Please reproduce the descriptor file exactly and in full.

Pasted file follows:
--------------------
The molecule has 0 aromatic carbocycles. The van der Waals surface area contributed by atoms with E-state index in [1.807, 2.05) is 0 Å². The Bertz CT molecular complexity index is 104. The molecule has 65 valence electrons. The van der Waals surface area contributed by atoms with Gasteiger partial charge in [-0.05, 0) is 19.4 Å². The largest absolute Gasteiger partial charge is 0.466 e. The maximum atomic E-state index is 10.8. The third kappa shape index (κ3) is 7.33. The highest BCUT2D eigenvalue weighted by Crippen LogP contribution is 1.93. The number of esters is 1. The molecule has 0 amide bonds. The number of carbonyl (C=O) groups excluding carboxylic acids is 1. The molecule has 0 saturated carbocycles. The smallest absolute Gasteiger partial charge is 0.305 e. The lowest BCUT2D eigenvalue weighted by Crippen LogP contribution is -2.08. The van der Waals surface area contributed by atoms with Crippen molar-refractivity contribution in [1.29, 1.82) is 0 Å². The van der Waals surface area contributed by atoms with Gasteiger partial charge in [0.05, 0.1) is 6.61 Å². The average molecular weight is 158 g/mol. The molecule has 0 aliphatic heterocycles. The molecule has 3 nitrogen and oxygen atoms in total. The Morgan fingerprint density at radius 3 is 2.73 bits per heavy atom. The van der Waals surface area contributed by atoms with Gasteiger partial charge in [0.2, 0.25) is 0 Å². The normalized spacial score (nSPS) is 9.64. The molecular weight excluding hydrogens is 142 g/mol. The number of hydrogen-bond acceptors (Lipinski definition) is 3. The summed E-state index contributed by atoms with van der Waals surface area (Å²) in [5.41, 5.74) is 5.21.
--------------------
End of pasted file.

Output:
The molecule has 0 aromatic carbocycles. The van der Waals surface area contributed by atoms with E-state index in [1.807, 2.05) is 0 Å². The Bertz CT molecular complexity index is 104. The molecule has 65 valence electrons. The van der Waals surface area contributed by atoms with Gasteiger partial charge in [-0.05, 0) is 19.4 Å². The largest absolute Gasteiger partial charge is 0.466 e. The maximum atomic E-state index is 10.8. The third kappa shape index (κ3) is 7.33. The highest BCUT2D eigenvalue weighted by Crippen LogP contribution is 1.93. The number of esters is 1. The molecule has 0 amide bonds. The number of carbonyl (C=O) groups excluding carboxylic acids is 1. The molecule has 0 saturated carbocycles. The smallest absolute Gasteiger partial charge is 0.305 e. The lowest BCUT2D eigenvalue weighted by Crippen LogP contribution is -2.08. The van der Waals surface area contributed by atoms with Crippen molar-refractivity contribution in [1.29, 1.82) is 0 Å². The van der Waals surface area contributed by atoms with Gasteiger partial charge in [0.05, 0.1) is 6.61 Å². The average molecular weight is 158 g/mol. The molecule has 0 aliphatic heterocycles. The molecule has 3 nitrogen and oxygen atoms in total. The Morgan fingerprint density at radius 3 is 2.73 bits per heavy atom. The van der Waals surface area contributed by atoms with Gasteiger partial charge in [0.2, 0.25) is 0 Å². The normalized spacial score (nSPS) is 9.64. The molecular weight excluding hydrogens is 142 g/mol. The number of hydrogen-bond acceptors (Lipinski definition) is 3. The summed E-state index contributed by atoms with van der Waals surface area (Å²) in [5.41, 5.74) is 5.21.